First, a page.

Female Villains Are (And Should Be) Here To Stay
According to The A.V. Club, the original script for the upcoming Pirates of the Caribbean: Dead Men Tell No Tales (read our review here) featured a female villain as opposed to Javier Bardem’s menacing Captain Armando Salazar.
While we’re sure Bardem will do a fine job, we were a little perturbed when we learned that the Tell No Tales producers ultimately decided against featuring a central female villain because Johnny Depp (aka Captain Jack Sparrow) already fought against a female villain in 2012’s Dark Shadows (Angelique Bouchard, played by French actor Eva Green).
Even though facing off against two female antagonists in five years is apparently too much for Depp to handle, it’s definitely not too much for us. In fact, we decided to take a look at some cunning and fierce female villains from sci-fi and fantasy movies past, present, and future to shine a light on the fact that Depp missed out on some pretty high levels of badassery.
Elizabeth Banks played this scorned former Green Ranger in this year’s big-screen Power Rangers reboot, and she does so with all of the campy, theatrical flair she can muster. It was a little unnerving to see Banks, who usually plays likeable (if not misguided) characters like The Hunger Games’ Effie Trinket, embody Rita’s unnerving creepiness. But Banks’ top-notch comedic timing was a perfect fit for the Power Rangers remake, which turned out to be equal measures visually impressive action sequences and self-aware absurdity.
Speaking of The Hunger Games, Julianne Moore’s calculating President Coin turned out to be the surprise (if you didn’t read the books) villain of The Hunger Games: Mockingjay – Part 2. While Katniss and Co. were (rightly) worried about the obviously evil President Snow, they overlooked the subtly scheming Coin, which almost lead to their demise.
We won’t give away too many spoilers if you haven’t seen Guardians of the Galaxy Vol. 2 yet, but we will say that the gold-skinned Ayesha, played by Elizabeth Debicki, might just be one of the most hilariously intense villains we’ve ever seen. Hitting on Star-Lord only to set out to destroy him and the other Guardians just ten minutes later? Laughing at Taserface one second and assembling a group of killer bee-like soldiers the next? Ayesha is unpredictable, passionate, and ruthless–truly a deadly combination.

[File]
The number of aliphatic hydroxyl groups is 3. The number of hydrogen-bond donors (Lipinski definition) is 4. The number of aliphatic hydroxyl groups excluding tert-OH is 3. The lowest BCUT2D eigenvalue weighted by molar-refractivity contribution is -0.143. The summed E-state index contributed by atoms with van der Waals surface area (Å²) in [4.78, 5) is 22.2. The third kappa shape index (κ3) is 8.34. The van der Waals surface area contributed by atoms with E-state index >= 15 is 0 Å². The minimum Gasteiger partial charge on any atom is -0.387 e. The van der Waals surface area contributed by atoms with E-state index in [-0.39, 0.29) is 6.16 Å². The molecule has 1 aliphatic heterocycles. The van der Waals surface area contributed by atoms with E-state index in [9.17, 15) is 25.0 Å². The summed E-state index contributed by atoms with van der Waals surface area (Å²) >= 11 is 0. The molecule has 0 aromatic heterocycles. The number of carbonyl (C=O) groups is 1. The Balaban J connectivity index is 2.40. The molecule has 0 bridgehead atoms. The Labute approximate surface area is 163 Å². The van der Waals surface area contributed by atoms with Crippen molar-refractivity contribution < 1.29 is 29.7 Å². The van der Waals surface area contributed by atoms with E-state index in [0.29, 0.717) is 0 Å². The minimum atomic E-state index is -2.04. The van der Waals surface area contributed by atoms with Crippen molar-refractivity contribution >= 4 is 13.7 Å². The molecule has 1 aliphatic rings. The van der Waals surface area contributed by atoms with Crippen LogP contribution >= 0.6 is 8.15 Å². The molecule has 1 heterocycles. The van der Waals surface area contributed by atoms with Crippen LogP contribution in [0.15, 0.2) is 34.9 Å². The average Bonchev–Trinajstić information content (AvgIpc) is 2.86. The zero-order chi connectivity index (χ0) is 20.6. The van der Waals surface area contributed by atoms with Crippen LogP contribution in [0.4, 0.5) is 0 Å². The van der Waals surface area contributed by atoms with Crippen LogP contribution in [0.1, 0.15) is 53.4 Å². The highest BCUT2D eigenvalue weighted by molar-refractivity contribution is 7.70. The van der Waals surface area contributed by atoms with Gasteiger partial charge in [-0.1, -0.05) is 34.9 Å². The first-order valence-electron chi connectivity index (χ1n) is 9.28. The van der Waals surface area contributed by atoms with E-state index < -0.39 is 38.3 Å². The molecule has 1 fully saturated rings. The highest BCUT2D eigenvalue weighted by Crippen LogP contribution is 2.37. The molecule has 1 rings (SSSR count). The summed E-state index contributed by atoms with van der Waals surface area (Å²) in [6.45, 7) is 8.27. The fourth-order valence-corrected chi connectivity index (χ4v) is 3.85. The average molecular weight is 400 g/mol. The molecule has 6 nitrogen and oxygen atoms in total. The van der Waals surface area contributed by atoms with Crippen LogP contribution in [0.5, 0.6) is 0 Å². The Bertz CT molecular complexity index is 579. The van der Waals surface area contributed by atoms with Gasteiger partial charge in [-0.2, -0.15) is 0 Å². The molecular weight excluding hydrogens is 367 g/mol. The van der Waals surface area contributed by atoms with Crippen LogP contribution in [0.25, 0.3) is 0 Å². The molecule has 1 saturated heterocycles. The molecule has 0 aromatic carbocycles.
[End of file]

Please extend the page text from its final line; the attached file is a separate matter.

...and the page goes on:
We didn’t even get to see what Captain Phasma looks like under all her armour until this week, (spoiler alert: she looks like Gwendolyn Christie) but she’s already one of our favourite Star Wars villains regardless. While she stuck with Kylo Ren and the rest of the First Order in The Force Awakens, something tells us that once we see more of her (fingers crossed for The Last Jedi) we’ll quickly learn that Phasma won’t tolerate Kylo’s mood swings for very long.
If there’s one thing Vin Diesel’s Dom Toretto talks about more than anything else, it’s the love he has for his “family” of friends and fellow street racers. So it’s pretty impressive that it’s none other than Cipher, portrayed by Charlize Theron, who ends up convincing Dom to turn on said “family” in The Fate of the Furious. At the end of the film, viewers learn that Cipher, a master hacker and cyberterrorist, had actually been manipulating Dom and his crew throughout much of Fast franchise.
By now you probably know that Hela, the Goddess of Death (played by Cate Blanchett) is the main villain of Marvel’s upcoming Thor: Ragnarok. According to Time, Hela is “the Marvel Cinematic Universe’s first major female villain,” which is obviously kind of a big deal. She also breaks Thor’s hammer in the Ragnarok trailer, which is also a pretty big deal.
With female villains being prominently featured in films as big as The Force Awakens, The Fate of the Furious, and now Thor: Ragnarok, it seems that viewers, producers, and writers alike are all starting to understand that a well-written villain packs a punch, regardless of whether that villain is male or female. In the words of Cate Blanchett herself, “there’s so much untapped potential villainy in women”–and we can only hope that filmmakers will continue to utilize that potential.